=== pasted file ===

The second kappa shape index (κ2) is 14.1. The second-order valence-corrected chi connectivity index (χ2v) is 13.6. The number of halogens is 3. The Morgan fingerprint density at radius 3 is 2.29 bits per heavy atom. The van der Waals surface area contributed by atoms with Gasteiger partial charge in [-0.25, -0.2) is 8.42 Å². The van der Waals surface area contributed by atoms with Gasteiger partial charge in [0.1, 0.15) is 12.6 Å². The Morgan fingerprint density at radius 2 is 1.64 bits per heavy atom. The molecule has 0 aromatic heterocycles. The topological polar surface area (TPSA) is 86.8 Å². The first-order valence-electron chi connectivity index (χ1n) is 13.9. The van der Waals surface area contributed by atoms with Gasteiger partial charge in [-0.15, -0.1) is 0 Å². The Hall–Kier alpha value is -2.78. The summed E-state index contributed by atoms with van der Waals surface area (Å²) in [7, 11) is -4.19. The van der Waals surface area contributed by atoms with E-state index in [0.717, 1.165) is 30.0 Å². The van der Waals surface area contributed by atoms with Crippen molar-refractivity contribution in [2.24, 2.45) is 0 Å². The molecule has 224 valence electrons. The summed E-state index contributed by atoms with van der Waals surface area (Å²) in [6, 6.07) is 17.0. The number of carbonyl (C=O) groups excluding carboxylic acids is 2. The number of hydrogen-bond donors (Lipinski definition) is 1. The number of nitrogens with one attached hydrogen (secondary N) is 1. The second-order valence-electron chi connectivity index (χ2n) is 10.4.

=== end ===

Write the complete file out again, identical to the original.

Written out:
The second kappa shape index (κ2) is 14.1. The second-order valence-corrected chi connectivity index (χ2v) is 13.6. The number of halogens is 3. The Morgan fingerprint density at radius 3 is 2.29 bits per heavy atom. The van der Waals surface area contributed by atoms with Gasteiger partial charge in [-0.25, -0.2) is 8.42 Å². The van der Waals surface area contributed by atoms with Gasteiger partial charge in [0.1, 0.15) is 12.6 Å². The Morgan fingerprint density at radius 2 is 1.64 bits per heavy atom. The molecule has 0 aromatic heterocycles. The topological polar surface area (TPSA) is 86.8 Å². The first-order valence-electron chi connectivity index (χ1n) is 13.9. The van der Waals surface area contributed by atoms with Gasteiger partial charge in [-0.15, -0.1) is 0 Å². The Hall–Kier alpha value is -2.78. The summed E-state index contributed by atoms with van der Waals surface area (Å²) in [7, 11) is -4.19. The van der Waals surface area contributed by atoms with E-state index in [0.717, 1.165) is 30.0 Å². The van der Waals surface area contributed by atoms with Crippen molar-refractivity contribution in [2.24, 2.45) is 0 Å². The molecule has 224 valence electrons. The summed E-state index contributed by atoms with van der Waals surface area (Å²) in [6, 6.07) is 17.0. The number of carbonyl (C=O) groups excluding carboxylic acids is 2. The number of hydrogen-bond donors (Lipinski definition) is 1. The number of nitrogens with one attached hydrogen (secondary N) is 1. The second-order valence-electron chi connectivity index (χ2n) is 10.4.